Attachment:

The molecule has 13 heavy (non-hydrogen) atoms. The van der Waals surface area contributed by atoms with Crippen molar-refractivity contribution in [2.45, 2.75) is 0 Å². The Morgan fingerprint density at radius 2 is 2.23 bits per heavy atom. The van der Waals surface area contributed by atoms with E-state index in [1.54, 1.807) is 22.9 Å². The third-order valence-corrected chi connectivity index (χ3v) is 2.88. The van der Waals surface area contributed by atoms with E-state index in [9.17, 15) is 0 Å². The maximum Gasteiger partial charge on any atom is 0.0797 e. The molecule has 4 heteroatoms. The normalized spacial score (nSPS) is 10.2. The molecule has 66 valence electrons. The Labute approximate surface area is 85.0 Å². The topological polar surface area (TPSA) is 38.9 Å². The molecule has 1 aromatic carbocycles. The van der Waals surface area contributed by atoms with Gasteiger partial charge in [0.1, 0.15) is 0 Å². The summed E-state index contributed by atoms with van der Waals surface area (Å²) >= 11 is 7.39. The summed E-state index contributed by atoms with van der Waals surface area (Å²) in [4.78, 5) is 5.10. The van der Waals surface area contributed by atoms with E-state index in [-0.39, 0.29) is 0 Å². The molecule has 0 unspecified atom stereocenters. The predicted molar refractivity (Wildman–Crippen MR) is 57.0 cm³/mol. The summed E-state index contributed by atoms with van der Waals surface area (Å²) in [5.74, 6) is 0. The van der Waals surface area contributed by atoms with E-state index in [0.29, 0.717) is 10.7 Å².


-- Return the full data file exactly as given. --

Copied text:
The molecule has 13 heavy (non-hydrogen) atoms. The van der Waals surface area contributed by atoms with Crippen molar-refractivity contribution in [2.45, 2.75) is 0 Å². The Morgan fingerprint density at radius 2 is 2.23 bits per heavy atom. The van der Waals surface area contributed by atoms with E-state index in [1.54, 1.807) is 22.9 Å². The third-order valence-corrected chi connectivity index (χ3v) is 2.88. The van der Waals surface area contributed by atoms with E-state index in [9.17, 15) is 0 Å². The maximum Gasteiger partial charge on any atom is 0.0797 e. The molecule has 4 heteroatoms. The normalized spacial score (nSPS) is 10.2. The molecule has 66 valence electrons. The Labute approximate surface area is 85.0 Å². The topological polar surface area (TPSA) is 38.9 Å². The molecule has 1 aromatic carbocycles. The van der Waals surface area contributed by atoms with Gasteiger partial charge in [0.1, 0.15) is 0 Å². The summed E-state index contributed by atoms with van der Waals surface area (Å²) >= 11 is 7.39. The summed E-state index contributed by atoms with van der Waals surface area (Å²) in [4.78, 5) is 5.10. The van der Waals surface area contributed by atoms with E-state index in [-0.39, 0.29) is 0 Å². The molecule has 0 unspecified atom stereocenters. The predicted molar refractivity (Wildman–Crippen MR) is 57.0 cm³/mol. The summed E-state index contributed by atoms with van der Waals surface area (Å²) in [5.74, 6) is 0. The van der Waals surface area contributed by atoms with E-state index in [0.29, 0.717) is 10.7 Å².